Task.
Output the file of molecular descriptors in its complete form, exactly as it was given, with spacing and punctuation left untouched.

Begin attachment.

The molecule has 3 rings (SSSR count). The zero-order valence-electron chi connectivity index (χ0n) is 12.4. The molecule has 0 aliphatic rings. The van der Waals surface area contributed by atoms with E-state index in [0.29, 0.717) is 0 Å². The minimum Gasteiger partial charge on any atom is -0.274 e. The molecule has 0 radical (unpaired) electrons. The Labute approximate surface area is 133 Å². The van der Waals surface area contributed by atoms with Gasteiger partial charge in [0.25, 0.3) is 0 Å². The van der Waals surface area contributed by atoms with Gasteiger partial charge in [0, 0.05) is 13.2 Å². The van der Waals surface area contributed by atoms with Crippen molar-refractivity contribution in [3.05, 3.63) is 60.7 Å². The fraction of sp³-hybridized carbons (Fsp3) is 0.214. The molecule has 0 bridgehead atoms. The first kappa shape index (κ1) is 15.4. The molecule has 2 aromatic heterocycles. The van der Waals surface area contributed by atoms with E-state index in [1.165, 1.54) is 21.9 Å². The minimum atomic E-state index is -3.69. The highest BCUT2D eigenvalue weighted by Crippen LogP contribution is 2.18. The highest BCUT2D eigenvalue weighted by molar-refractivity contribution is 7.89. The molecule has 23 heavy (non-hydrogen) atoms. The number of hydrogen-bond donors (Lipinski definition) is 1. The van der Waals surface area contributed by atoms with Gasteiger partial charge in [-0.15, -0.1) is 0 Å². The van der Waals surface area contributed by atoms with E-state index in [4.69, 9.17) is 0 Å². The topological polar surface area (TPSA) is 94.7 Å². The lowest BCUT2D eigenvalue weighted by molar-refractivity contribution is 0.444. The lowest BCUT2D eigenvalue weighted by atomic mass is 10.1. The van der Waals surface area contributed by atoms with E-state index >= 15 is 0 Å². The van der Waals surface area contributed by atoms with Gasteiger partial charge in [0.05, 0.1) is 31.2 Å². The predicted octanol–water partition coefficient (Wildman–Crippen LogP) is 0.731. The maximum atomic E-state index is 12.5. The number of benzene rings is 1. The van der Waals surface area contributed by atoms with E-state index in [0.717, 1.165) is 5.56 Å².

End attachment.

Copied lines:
The molecule has 3 rings (SSSR count). The zero-order valence-electron chi connectivity index (χ0n) is 12.4. The molecule has 0 aliphatic rings. The van der Waals surface area contributed by atoms with E-state index in [0.29, 0.717) is 0 Å². The minimum Gasteiger partial charge on any atom is -0.274 e. The molecule has 0 radical (unpaired) electrons. The Labute approximate surface area is 133 Å². The van der Waals surface area contributed by atoms with Gasteiger partial charge in [0.25, 0.3) is 0 Å². The van der Waals surface area contributed by atoms with Gasteiger partial charge in [0, 0.05) is 13.2 Å². The van der Waals surface area contributed by atoms with Crippen molar-refractivity contribution in [3.05, 3.63) is 60.7 Å². The fraction of sp³-hybridized carbons (Fsp3) is 0.214. The molecule has 0 bridgehead atoms. The first kappa shape index (κ1) is 15.4. The molecule has 2 aromatic heterocycles. The van der Waals surface area contributed by atoms with E-state index in [1.165, 1.54) is 21.9 Å². The minimum atomic E-state index is -3.69. The highest BCUT2D eigenvalue weighted by Crippen LogP contribution is 2.18. The highest BCUT2D eigenvalue weighted by molar-refractivity contribution is 7.89. The molecule has 23 heavy (non-hydrogen) atoms. The number of hydrogen-bond donors (Lipinski definition) is 1. The van der Waals surface area contributed by atoms with Gasteiger partial charge in [-0.15, -0.1) is 0 Å². The van der Waals surface area contributed by atoms with E-state index in [4.69, 9.17) is 0 Å². The topological polar surface area (TPSA) is 94.7 Å². The lowest BCUT2D eigenvalue weighted by molar-refractivity contribution is 0.444. The lowest BCUT2D eigenvalue weighted by atomic mass is 10.1. The van der Waals surface area contributed by atoms with E-state index >= 15 is 0 Å². The van der Waals surface area contributed by atoms with Gasteiger partial charge in [0.05, 0.1) is 31.2 Å². The predicted octanol–water partition coefficient (Wildman–Crippen LogP) is 0.731. The maximum atomic E-state index is 12.5. The number of benzene rings is 1. The van der Waals surface area contributed by atoms with E-state index in [0.717, 1.165) is 5.56 Å².